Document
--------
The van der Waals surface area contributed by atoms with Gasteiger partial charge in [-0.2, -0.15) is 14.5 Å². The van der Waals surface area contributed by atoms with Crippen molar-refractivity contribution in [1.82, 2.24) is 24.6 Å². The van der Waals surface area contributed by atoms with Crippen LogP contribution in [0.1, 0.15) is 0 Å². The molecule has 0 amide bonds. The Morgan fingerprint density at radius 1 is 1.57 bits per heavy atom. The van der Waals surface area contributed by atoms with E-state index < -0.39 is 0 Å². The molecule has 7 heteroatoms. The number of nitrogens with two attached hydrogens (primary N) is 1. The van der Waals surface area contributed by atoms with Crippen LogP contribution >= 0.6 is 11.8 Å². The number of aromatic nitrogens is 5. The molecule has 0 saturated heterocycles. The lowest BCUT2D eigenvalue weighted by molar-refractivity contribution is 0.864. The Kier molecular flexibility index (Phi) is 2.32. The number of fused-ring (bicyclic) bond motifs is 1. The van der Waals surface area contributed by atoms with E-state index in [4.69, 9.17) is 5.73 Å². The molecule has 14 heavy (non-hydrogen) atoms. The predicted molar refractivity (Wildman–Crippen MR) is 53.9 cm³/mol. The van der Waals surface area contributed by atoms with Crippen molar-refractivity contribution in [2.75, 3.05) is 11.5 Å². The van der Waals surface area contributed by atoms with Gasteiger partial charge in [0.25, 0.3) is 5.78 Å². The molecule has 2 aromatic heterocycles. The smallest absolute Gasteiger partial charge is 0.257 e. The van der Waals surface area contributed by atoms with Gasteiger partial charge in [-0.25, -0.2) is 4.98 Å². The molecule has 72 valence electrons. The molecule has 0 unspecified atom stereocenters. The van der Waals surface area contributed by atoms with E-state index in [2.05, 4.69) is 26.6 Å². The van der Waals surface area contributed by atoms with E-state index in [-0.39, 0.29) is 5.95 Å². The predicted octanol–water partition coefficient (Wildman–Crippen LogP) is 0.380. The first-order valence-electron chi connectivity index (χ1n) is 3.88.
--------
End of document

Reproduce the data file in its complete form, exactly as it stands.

The van der Waals surface area contributed by atoms with Gasteiger partial charge in [-0.2, -0.15) is 14.5 Å². The van der Waals surface area contributed by atoms with Crippen molar-refractivity contribution in [1.82, 2.24) is 24.6 Å². The van der Waals surface area contributed by atoms with Crippen LogP contribution in [0.1, 0.15) is 0 Å². The molecule has 0 amide bonds. The Morgan fingerprint density at radius 1 is 1.57 bits per heavy atom. The van der Waals surface area contributed by atoms with E-state index < -0.39 is 0 Å². The molecule has 7 heteroatoms. The number of nitrogens with two attached hydrogens (primary N) is 1. The van der Waals surface area contributed by atoms with Crippen LogP contribution >= 0.6 is 11.8 Å². The number of aromatic nitrogens is 5. The molecule has 0 saturated heterocycles. The lowest BCUT2D eigenvalue weighted by molar-refractivity contribution is 0.864. The Kier molecular flexibility index (Phi) is 2.32. The number of fused-ring (bicyclic) bond motifs is 1. The van der Waals surface area contributed by atoms with E-state index in [4.69, 9.17) is 5.73 Å². The molecule has 14 heavy (non-hydrogen) atoms. The predicted molar refractivity (Wildman–Crippen MR) is 53.9 cm³/mol. The van der Waals surface area contributed by atoms with Crippen molar-refractivity contribution in [2.75, 3.05) is 11.5 Å². The van der Waals surface area contributed by atoms with Gasteiger partial charge in [0.25, 0.3) is 5.78 Å². The molecule has 2 aromatic heterocycles. The smallest absolute Gasteiger partial charge is 0.257 e. The van der Waals surface area contributed by atoms with Gasteiger partial charge in [-0.25, -0.2) is 4.98 Å². The molecule has 72 valence electrons. The molecule has 0 unspecified atom stereocenters. The van der Waals surface area contributed by atoms with E-state index in [2.05, 4.69) is 26.6 Å². The van der Waals surface area contributed by atoms with E-state index in [-0.39, 0.29) is 5.95 Å². The predicted octanol–water partition coefficient (Wildman–Crippen LogP) is 0.380. The first-order valence-electron chi connectivity index (χ1n) is 3.88.